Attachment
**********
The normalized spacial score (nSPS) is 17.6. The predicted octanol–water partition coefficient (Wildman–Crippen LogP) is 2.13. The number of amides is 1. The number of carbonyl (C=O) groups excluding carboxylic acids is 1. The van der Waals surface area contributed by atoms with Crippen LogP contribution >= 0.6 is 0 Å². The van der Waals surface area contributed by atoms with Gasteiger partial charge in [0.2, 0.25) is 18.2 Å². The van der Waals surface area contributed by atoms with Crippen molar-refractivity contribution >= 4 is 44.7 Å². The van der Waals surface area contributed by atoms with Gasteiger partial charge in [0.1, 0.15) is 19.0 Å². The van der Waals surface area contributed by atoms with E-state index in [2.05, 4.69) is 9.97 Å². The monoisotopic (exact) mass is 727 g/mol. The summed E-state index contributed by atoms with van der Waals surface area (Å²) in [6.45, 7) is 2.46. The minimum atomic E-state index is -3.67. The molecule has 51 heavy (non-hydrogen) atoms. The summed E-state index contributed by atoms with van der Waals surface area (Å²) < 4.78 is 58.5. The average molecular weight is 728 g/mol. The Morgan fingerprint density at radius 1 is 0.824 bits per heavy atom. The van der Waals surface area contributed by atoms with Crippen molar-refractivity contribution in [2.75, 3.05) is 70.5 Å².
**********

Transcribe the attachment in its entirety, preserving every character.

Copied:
The normalized spacial score (nSPS) is 17.6. The predicted octanol–water partition coefficient (Wildman–Crippen LogP) is 2.13. The number of amides is 1. The number of carbonyl (C=O) groups excluding carboxylic acids is 1. The van der Waals surface area contributed by atoms with Crippen LogP contribution >= 0.6 is 0 Å². The van der Waals surface area contributed by atoms with Gasteiger partial charge in [0.2, 0.25) is 18.2 Å². The van der Waals surface area contributed by atoms with Crippen molar-refractivity contribution >= 4 is 44.7 Å². The van der Waals surface area contributed by atoms with Gasteiger partial charge in [0.1, 0.15) is 19.0 Å². The van der Waals surface area contributed by atoms with E-state index in [2.05, 4.69) is 9.97 Å². The monoisotopic (exact) mass is 727 g/mol. The summed E-state index contributed by atoms with van der Waals surface area (Å²) in [6.45, 7) is 2.46. The minimum atomic E-state index is -3.67. The molecule has 51 heavy (non-hydrogen) atoms. The summed E-state index contributed by atoms with van der Waals surface area (Å²) < 4.78 is 58.5. The average molecular weight is 728 g/mol. The Morgan fingerprint density at radius 1 is 0.824 bits per heavy atom. The van der Waals surface area contributed by atoms with Crippen molar-refractivity contribution in [2.75, 3.05) is 70.5 Å².